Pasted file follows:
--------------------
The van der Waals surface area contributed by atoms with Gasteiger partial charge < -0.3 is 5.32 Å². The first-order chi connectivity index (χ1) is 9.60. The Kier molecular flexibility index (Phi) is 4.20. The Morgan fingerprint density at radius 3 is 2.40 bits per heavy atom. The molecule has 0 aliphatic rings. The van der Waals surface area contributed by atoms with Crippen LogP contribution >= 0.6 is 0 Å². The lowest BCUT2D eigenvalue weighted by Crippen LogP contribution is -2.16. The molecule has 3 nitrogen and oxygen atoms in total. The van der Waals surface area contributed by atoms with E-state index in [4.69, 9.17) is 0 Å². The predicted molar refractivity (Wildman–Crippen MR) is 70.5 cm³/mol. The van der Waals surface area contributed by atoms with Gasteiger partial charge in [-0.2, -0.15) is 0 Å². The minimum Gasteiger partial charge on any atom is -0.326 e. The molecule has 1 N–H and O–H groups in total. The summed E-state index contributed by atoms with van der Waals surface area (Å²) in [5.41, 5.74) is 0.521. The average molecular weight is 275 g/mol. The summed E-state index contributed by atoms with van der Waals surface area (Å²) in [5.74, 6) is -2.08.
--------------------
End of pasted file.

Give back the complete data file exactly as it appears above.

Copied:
The van der Waals surface area contributed by atoms with Gasteiger partial charge < -0.3 is 5.32 Å². The first-order chi connectivity index (χ1) is 9.60. The Kier molecular flexibility index (Phi) is 4.20. The Morgan fingerprint density at radius 3 is 2.40 bits per heavy atom. The molecule has 0 aliphatic rings. The van der Waals surface area contributed by atoms with Crippen LogP contribution >= 0.6 is 0 Å². The lowest BCUT2D eigenvalue weighted by Crippen LogP contribution is -2.16. The molecule has 3 nitrogen and oxygen atoms in total. The van der Waals surface area contributed by atoms with E-state index in [4.69, 9.17) is 0 Å². The predicted molar refractivity (Wildman–Crippen MR) is 70.5 cm³/mol. The van der Waals surface area contributed by atoms with Gasteiger partial charge in [-0.2, -0.15) is 0 Å². The minimum Gasteiger partial charge on any atom is -0.326 e. The molecule has 1 N–H and O–H groups in total. The summed E-state index contributed by atoms with van der Waals surface area (Å²) in [5.41, 5.74) is 0.521. The average molecular weight is 275 g/mol. The summed E-state index contributed by atoms with van der Waals surface area (Å²) in [5.74, 6) is -2.08.